However, for now at least, another escalation in military conflict between the US and Iran appears to have been averted.
When it comes to the prospect of further retaliation taking the form of cyber-attacks launched by either side or indeed their allies, the situation is less clear.
Following our two most recent blogs on cyber-warfare between the US and Iran, we asked our CISO, Ian Thornton-Trump, for his thoughts on the next most likely moves.
Ian noted that the greater the success Iran enjoys in cyber-attacks launched as part of any operation, the more likely the situation will escalate to kinetic and Iranian losses.
He continued: “There is no scenario where Iran wins. The US and its partners have access to the transatlantic cables and ‘relationships’ with most of the global providers, which in the event of a national or international cyber-attack could remove Iran from the Internet. The Americans built the Internet and they can take it away.
“Some research analysts suggest that both China (the American drone napping) and (Russia) Triton malware incident indicate Iran’s engagement with those two nations to either train or conduct operations on their behalf. Shamoon attacks on Saudi Aramco are both historical and relevant to improved capabilities.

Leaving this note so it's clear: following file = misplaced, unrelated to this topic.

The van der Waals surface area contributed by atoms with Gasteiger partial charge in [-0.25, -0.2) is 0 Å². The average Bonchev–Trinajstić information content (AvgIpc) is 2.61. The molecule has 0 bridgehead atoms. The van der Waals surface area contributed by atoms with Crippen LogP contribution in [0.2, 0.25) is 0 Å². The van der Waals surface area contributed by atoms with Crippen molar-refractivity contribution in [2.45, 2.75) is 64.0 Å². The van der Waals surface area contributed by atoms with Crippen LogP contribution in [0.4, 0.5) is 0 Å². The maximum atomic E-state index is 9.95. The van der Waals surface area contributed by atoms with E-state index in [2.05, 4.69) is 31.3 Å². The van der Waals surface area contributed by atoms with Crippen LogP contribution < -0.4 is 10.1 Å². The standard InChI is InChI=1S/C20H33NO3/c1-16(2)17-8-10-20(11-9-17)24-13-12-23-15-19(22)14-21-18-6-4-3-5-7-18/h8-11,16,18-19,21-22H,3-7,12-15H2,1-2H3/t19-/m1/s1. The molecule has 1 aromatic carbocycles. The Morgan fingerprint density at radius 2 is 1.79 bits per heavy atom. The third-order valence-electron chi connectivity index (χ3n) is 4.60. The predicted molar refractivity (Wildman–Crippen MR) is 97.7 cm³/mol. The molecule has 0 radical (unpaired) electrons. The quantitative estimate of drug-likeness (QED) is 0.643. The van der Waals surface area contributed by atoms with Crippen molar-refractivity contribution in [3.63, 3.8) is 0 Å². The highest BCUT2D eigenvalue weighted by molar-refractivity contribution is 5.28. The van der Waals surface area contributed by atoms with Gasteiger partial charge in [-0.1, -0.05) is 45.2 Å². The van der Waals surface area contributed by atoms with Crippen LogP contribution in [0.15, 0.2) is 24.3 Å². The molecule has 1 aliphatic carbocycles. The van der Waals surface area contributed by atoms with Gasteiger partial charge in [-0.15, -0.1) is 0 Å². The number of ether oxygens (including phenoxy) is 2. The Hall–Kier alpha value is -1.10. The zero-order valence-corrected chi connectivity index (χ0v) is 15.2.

“However, the real questions in my mind are: 1) How much compromised infrastructure does Iran already own, and have they made any moves to buy access on the Darknet markets to attractive targets? 2) Do they have zero-day(s) stockpiled to unleash or have they made any moves to buy them? A significant cyber-attack that rises above the threshold of annoying is going to need these two components. We know that some Iranian proxy (companies) were responsible for SamSam ransomware campaigns in the past, but US CERT burned all of that and made the IOCs public along with all the hashes.
“I think any significant cyber-attack by Iran will take weeks if not months to prepare and execute: this is not a situation to be cyber-trigger happy.